Boxer is actually correct “a simple yet competent overview of astrology” doesn’t, as far as I know, exist, so has he succeeded in providing one? My answer is a qualified “yes, no, maybe, probably not!” Large parts of Boxer’s book are excellent, other parts are OK, some parts I found simply baffling, and one of his central claims is simply wrong. The biggest problem with the book, as far as I’m concerned, is that it tries to be too many different things in far too few pages. It wants to be a history of astrology from its beginnings down to the present days, at the same time being a data scientist’s, statistical analysis of fundamental aspects of astrology, as well as presenting a quasi-philosophy of science meta-analysis of some central themes of astrology, and that all whilst attempting to achieve to authors declared central aim of providing “a simple yet competent overview of [western] astrology.” All of this in just 263 pages of an octavo book with a medium typeface. He also largely leaves out any serious attempt to present the interpretation of a horoscope, which is actually the essence of astrology.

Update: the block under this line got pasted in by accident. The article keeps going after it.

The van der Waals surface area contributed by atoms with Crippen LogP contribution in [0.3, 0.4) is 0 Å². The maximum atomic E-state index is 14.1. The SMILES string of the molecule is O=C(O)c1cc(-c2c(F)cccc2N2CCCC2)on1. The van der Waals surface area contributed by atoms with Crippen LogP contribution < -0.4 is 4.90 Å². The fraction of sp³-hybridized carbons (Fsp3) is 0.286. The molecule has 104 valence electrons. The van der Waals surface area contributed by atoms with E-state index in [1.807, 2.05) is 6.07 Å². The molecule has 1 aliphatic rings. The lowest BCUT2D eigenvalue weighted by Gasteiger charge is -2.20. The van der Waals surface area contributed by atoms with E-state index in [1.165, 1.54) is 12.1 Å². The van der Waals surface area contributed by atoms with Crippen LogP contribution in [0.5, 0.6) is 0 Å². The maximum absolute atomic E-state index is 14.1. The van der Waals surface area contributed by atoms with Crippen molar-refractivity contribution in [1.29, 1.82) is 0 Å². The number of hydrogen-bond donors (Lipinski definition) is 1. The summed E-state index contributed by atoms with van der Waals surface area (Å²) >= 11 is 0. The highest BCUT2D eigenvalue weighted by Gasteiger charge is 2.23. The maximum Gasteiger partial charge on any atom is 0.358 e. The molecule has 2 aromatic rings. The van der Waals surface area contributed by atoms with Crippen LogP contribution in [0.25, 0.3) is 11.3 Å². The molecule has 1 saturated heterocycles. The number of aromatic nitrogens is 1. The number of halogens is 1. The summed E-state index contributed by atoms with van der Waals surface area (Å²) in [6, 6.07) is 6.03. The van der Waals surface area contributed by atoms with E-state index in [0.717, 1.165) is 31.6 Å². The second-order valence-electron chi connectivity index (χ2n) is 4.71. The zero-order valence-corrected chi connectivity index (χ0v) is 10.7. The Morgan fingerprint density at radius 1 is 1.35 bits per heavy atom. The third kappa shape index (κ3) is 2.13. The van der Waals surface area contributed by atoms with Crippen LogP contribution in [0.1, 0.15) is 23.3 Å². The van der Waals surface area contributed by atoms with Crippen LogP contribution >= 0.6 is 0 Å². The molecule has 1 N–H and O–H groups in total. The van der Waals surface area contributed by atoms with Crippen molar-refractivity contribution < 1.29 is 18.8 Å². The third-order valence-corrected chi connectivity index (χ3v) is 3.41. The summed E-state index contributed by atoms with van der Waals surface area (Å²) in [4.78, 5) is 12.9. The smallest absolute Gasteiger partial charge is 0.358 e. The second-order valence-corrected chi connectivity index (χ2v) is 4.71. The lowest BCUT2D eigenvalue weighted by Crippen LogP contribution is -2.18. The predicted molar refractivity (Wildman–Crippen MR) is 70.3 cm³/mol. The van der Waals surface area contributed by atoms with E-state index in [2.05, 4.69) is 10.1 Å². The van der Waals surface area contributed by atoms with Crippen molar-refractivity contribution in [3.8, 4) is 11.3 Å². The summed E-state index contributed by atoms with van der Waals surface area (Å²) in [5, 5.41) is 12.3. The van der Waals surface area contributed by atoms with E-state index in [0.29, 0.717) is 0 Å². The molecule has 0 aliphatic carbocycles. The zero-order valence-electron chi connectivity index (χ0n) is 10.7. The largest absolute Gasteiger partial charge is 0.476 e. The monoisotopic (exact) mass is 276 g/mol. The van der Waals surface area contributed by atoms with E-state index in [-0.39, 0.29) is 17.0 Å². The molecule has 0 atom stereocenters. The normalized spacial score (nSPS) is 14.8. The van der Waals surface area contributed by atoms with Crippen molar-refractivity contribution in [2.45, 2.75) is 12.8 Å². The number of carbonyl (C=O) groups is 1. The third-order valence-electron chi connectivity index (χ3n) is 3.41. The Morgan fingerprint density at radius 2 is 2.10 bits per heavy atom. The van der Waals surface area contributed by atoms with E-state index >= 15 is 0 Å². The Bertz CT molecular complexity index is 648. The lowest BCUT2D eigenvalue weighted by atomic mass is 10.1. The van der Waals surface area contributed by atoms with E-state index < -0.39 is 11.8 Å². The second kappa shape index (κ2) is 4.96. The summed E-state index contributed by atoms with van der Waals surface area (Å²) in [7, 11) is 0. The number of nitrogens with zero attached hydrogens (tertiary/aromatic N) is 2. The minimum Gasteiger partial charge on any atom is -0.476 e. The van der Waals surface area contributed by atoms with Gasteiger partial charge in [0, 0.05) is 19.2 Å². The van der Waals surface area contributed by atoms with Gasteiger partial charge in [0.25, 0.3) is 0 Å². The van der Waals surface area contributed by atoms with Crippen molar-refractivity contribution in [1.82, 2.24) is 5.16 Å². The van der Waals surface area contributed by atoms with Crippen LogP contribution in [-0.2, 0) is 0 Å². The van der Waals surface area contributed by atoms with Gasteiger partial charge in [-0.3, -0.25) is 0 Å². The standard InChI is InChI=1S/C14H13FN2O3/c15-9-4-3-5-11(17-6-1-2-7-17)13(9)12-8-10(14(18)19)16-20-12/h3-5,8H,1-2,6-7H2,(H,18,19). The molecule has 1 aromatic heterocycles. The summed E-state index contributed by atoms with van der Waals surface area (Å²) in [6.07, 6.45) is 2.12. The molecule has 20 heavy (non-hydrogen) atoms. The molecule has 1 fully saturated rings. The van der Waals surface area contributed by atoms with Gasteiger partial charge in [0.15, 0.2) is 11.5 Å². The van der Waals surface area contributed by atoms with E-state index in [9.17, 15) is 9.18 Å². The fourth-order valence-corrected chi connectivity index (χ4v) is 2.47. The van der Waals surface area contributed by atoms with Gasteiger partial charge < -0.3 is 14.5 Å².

The excellent bits of Boxer’s book are almost all confined to the technical and mathematical aspects of casting a horoscope and to the data scientist’s statistical analysis of various aspects of astrology. There is for example a competently presented, entire chapter devoted to the nuts and bolts of mathematical astronomy, without which it is impossible to actually cast a horoscope. However, this illustrates one, in my opinion serious error in the book. In the opening chapter Boxer presents a brief greatest hits tour of what he labels the obscure beginnings of astrology. I’ve read accounts of the material he presents here that are longer than his entire book, to which I’ll return in a minute, but that is not what concerns me at the moment. Here he presents for the second time (the first one in in the introduction) one of the excellent illustrations that occur throughout the book. This is a horoscope presented on the mater and tympan of an astrolabe without the rete but with the ecliptic. Also presented are all of the relevant astronomical data, time, in various formats, celestial coordinates in all three variants, geographical coordinates and so forth. See below: